Monday, December 18, 2017

Configuring better load balancing and health checks for Plone with HAProxy

In the previous post of this blog I enumerated some problems we face when using normal load balancer health checks on Plone instances and I described a possible solution using five.z2monitor. In this post I'm going to show you how to configure HAProxy and other components of the stack in order to get the most of it.

As mentioned previously, we can do load balancing using nginx, Varnish or HAProxy. Both nginx and Varnish provide more features on their commercial versions, but I'm going to focus only on the community versions. In my opinion, if you ever need more features in your load balancer you should try HAProxy before buying one of those subscriptions.

On nginx the load balancer is handled by the ngx_http_upstream_module, it's very easy to enable and configure and it has some nice features (like backup servers and the least connections method), but also many limitations (like basic health checks and no queue control). This works very well on small sites.

On Varnish the load balancer is handled by the directors module, and I have to admit that I'm not impressed by its features as it lacks support for least connections which is the chief method with Plone instances. On the other side, backend definitions and health checks are more configurable, but support HTTP requests only. You may consider Varnish as a load balancer if you already use it on high traffic sites and is going to do a good and honest work.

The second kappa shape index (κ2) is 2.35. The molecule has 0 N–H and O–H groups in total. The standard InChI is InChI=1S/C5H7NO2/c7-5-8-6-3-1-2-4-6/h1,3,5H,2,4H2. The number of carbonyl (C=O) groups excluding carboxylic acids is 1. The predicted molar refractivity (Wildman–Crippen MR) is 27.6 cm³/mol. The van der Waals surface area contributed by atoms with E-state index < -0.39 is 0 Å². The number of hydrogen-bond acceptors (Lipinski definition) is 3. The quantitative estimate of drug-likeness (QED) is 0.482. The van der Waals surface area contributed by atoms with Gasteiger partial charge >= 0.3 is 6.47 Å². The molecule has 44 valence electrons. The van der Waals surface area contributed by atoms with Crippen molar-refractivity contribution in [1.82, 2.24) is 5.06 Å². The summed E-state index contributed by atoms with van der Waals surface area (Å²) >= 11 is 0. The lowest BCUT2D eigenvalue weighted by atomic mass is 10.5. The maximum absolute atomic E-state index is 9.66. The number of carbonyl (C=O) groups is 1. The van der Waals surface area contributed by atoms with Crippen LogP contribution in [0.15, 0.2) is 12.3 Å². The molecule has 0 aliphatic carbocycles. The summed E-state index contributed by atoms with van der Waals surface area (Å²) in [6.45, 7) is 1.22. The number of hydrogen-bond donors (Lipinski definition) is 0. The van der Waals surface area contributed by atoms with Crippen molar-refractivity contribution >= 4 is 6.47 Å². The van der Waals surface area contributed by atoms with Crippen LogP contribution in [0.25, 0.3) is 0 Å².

(Previously, I was arguing in favor of the hash method, but later tests showed that the standard round robin is less prone to instance overloads.)

As you can see both nginx and Varnish can only handle HTTP requests for health checks and we have very limited control of request queues, something that in my experience has prove to be an issue.

(I never care about the ngnix queue, but in Varnish I always configure a max_connections directive to avoid flooding instances with requests that could make them unreachable for a long time.)